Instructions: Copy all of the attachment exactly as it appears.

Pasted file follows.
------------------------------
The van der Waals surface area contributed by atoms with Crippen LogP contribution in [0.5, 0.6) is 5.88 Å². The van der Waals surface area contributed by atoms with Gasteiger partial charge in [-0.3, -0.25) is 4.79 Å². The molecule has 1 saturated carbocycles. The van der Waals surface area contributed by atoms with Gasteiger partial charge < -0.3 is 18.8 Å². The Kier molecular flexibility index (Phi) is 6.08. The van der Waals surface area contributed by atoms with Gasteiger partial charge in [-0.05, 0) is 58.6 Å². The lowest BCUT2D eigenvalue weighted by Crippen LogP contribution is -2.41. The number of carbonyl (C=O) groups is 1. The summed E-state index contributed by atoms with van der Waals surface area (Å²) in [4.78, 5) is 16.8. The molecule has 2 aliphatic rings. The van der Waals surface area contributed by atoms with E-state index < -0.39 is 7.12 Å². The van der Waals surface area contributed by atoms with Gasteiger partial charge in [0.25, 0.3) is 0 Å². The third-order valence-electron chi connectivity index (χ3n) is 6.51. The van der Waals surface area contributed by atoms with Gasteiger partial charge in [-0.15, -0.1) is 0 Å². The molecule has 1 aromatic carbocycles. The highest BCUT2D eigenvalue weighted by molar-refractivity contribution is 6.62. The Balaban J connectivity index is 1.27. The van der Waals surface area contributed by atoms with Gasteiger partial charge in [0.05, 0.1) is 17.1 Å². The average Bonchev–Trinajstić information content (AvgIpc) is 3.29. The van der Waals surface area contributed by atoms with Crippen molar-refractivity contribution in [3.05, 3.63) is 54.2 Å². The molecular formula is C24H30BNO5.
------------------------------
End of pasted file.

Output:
The van der Waals surface area contributed by atoms with Crippen LogP contribution in [0.5, 0.6) is 5.88 Å². The van der Waals surface area contributed by atoms with Gasteiger partial charge in [-0.3, -0.25) is 4.79 Å². The molecule has 1 saturated carbocycles. The van der Waals surface area contributed by atoms with Gasteiger partial charge < -0.3 is 18.8 Å². The Kier molecular flexibility index (Phi) is 6.08. The van der Waals surface area contributed by atoms with Gasteiger partial charge in [-0.05, 0) is 58.6 Å². The lowest BCUT2D eigenvalue weighted by Crippen LogP contribution is -2.41. The number of carbonyl (C=O) groups is 1. The summed E-state index contributed by atoms with van der Waals surface area (Å²) in [4.78, 5) is 16.8. The molecule has 2 aliphatic rings. The van der Waals surface area contributed by atoms with E-state index < -0.39 is 7.12 Å². The van der Waals surface area contributed by atoms with Gasteiger partial charge in [0.25, 0.3) is 0 Å². The third-order valence-electron chi connectivity index (χ3n) is 6.51. The van der Waals surface area contributed by atoms with Gasteiger partial charge in [-0.15, -0.1) is 0 Å². The molecule has 1 aromatic carbocycles. The highest BCUT2D eigenvalue weighted by molar-refractivity contribution is 6.62. The Balaban J connectivity index is 1.27. The van der Waals surface area contributed by atoms with Gasteiger partial charge in [0.05, 0.1) is 17.1 Å². The average Bonchev–Trinajstić information content (AvgIpc) is 3.29. The van der Waals surface area contributed by atoms with Crippen molar-refractivity contribution in [3.05, 3.63) is 54.2 Å². The molecular formula is C24H30BNO5.